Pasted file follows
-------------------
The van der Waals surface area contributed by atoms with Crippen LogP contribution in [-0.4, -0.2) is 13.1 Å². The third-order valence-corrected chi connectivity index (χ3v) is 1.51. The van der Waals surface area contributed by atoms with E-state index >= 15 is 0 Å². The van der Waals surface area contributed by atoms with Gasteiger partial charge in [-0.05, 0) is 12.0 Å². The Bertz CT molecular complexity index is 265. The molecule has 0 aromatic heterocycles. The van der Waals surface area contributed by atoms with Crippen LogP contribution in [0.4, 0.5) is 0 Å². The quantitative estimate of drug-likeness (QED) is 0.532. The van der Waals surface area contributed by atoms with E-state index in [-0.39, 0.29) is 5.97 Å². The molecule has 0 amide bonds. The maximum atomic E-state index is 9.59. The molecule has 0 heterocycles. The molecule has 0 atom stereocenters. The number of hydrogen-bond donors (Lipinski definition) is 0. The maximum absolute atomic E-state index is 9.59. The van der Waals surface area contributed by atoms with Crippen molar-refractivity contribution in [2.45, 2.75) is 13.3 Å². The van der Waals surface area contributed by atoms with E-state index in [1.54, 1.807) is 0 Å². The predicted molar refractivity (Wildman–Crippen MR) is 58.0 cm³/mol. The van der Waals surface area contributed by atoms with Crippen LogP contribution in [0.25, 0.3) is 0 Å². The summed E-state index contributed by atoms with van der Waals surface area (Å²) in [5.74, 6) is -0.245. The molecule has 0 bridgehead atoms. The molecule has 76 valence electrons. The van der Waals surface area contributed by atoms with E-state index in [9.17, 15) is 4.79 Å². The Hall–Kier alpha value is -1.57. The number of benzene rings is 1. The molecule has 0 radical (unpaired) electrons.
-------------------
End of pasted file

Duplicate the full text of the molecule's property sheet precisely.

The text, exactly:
The van der Waals surface area contributed by atoms with Crippen LogP contribution in [-0.4, -0.2) is 13.1 Å². The third-order valence-corrected chi connectivity index (χ3v) is 1.51. The van der Waals surface area contributed by atoms with E-state index >= 15 is 0 Å². The van der Waals surface area contributed by atoms with Gasteiger partial charge in [-0.05, 0) is 12.0 Å². The Bertz CT molecular complexity index is 265. The molecule has 0 aromatic heterocycles. The van der Waals surface area contributed by atoms with Crippen LogP contribution in [0.4, 0.5) is 0 Å². The quantitative estimate of drug-likeness (QED) is 0.532. The van der Waals surface area contributed by atoms with E-state index in [-0.39, 0.29) is 5.97 Å². The molecule has 0 amide bonds. The maximum atomic E-state index is 9.59. The molecule has 0 heterocycles. The molecule has 0 atom stereocenters. The number of hydrogen-bond donors (Lipinski definition) is 0. The maximum absolute atomic E-state index is 9.59. The van der Waals surface area contributed by atoms with Crippen molar-refractivity contribution in [2.45, 2.75) is 13.3 Å². The van der Waals surface area contributed by atoms with E-state index in [1.54, 1.807) is 0 Å². The predicted molar refractivity (Wildman–Crippen MR) is 58.0 cm³/mol. The van der Waals surface area contributed by atoms with Crippen LogP contribution in [0.25, 0.3) is 0 Å². The summed E-state index contributed by atoms with van der Waals surface area (Å²) in [5.74, 6) is -0.245. The molecule has 0 bridgehead atoms. The molecule has 76 valence electrons. The van der Waals surface area contributed by atoms with E-state index in [9.17, 15) is 4.79 Å². The Hall–Kier alpha value is -1.57. The number of benzene rings is 1. The molecule has 0 radical (unpaired) electrons.